Starting a Business in Mexico

Market Entry – Mexico?

America’s southern neighbour is a great place to start a business. If you are looking for a place to grow, starting a business in Mexico is an ideal location. Mexico has more free trade agreements than any other nation in the world. In recent years, new amendments to the Mexican foreign investment law have simplified procedures and made it easier to invest in Mexico. These amendments have not only made the administrative process easier but it has helped promote foreign investment and give a sense of security to foreign investors.

But before you go rushing in and starting a business in Mexico, here are a few things you need to know:

Ask around. As much as the single information source you are asking might seem legitimate, it’s best you get a second opinion. Procedures and processes can vary and not everyone is aware of the latest requirements.

Get well acquainted with your accountant. As a foreigner doing business in Mexico, you will have plenty of paperwork and administrative procedures to follow, especially as regulations change from year-to-year. It is important you find a trustworthy accountant to help you along the way.

Patience is a virtue. Like in most South American countries, time is relative and two days might turn into a week, a week into a month, and so on and so forth. It’s important to be patient and follow up closely with the people you have set deadlines with.

Play by the rules. Regulations change frequently. Although nationals may get away with certain things, as a foreigner, it’s advisable to play by the book. This reinforces the idea of having a good accountant who can assist you with the tricky legal landscape of starting and running a business in Mexico.

Establish good relationships. A good business is built on solid relationships. To do this, it is important you establish trust and get to know your vendors and clients well. Take the time to go out to lunch, share personal information, and accept invitations to social gatherings. Mexicans do business with their friends and people they trust.

Legal Landscape for Foreign Investment?

Mexico, the prosperous southern neighbour of the United States, is considered one of the most attractive destinations for foreign investment thanks to its strategic location. Recent legislative reforms, as well as modifications made to the Law of Foreign Investment, now allow both locals and foreigners to participate in activities that were previously restricted.

But despite the niche opportunities that have been brought upon by these legislative changes, what should you keep in mind if you want to start a company in Mexico as a foreign investor?

The first and most important step is to identify and define the social objective of the company. This means defining the activities for which you will be responsible, beyond marketing goods or services.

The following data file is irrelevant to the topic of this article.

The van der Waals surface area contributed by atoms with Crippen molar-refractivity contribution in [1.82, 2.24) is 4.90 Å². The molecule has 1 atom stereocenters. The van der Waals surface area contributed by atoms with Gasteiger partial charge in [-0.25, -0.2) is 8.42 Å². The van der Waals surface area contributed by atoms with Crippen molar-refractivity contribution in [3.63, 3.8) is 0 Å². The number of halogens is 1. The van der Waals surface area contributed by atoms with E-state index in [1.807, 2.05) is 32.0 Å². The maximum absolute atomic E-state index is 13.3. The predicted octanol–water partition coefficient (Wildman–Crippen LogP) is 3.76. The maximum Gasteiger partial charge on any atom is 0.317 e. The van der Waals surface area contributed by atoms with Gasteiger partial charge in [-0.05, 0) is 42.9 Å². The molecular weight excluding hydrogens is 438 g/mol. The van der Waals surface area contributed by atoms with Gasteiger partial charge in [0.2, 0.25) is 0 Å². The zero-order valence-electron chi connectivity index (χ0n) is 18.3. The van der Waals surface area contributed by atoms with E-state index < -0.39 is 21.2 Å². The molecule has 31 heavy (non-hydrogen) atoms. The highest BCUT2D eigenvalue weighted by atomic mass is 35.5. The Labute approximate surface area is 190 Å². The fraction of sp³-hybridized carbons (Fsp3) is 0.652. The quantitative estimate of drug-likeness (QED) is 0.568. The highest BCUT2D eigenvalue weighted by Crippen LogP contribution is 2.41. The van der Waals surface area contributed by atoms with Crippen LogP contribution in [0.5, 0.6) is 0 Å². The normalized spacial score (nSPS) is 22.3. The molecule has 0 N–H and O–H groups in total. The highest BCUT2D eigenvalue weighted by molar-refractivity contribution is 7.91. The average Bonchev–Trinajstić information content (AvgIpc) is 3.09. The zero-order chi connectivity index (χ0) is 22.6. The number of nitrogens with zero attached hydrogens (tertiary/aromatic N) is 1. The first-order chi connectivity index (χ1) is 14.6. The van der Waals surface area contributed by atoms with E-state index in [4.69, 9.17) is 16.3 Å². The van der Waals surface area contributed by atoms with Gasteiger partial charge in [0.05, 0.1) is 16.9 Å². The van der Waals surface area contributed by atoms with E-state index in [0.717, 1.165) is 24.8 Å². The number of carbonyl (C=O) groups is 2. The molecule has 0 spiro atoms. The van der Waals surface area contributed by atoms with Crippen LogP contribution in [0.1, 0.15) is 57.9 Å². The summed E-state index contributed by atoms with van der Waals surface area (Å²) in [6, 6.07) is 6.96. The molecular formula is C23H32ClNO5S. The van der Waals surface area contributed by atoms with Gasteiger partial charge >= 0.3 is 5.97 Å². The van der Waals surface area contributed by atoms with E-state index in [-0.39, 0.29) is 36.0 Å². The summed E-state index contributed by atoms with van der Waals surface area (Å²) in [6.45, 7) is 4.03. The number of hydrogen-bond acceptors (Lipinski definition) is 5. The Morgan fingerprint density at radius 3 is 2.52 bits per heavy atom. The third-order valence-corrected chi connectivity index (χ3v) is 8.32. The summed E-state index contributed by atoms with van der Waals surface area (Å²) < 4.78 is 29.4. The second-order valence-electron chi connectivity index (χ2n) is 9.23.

Despite sectors opening up to international investment in accordance with The Foreign Investment Law, there are still limits and restrictions regarding certain economic activities. Within the restricted activities, there are a few in which only the State can participate. This includes activities in the national electric system, radioactive minerals, nuclear power generation and ticketing. There are also activities reserved for Mexicans only, including development banking institutions as well as providing professional and technical (public notaries, brokers, customs brokers) services.

Lastly, there are also activities in which foreign investment cannot exceed a certain percentage. The National Commission of Foreign Investment (FIC) allows up to 10% of foreign investment in production cooperatives; up to 25% in domestic air transport and other specialized air transport; up to 49% in broadcasting, national newspapers, manufacturing and marketing of explosives and firearms as well as freshwater fishing, to name a few.

Activities that allow foreign investment exceeding 49% include: concessionnaires or companies that provide aerodromes services to the public; legal services; private services for preschool, primary, secondary, high school and higher education; shipping companies and provision of public rail transport services.

If your company falls within one of the activities mentioned above, you must file a CNIE application that will authorize you to invest up to 100% of the share capital. The application should have a general description of the project, share capital budget, projected growth for the coming years, as well as a detailed summary explaining the type of employee training provided. Should the CNIE deem necessary, additional information can be requested. Upon receiving the request, you have a maximum of 15 labor days to respond before your application is closed.

If your application is in order and was well received, the Mexican government will issue their decision within 40 working days.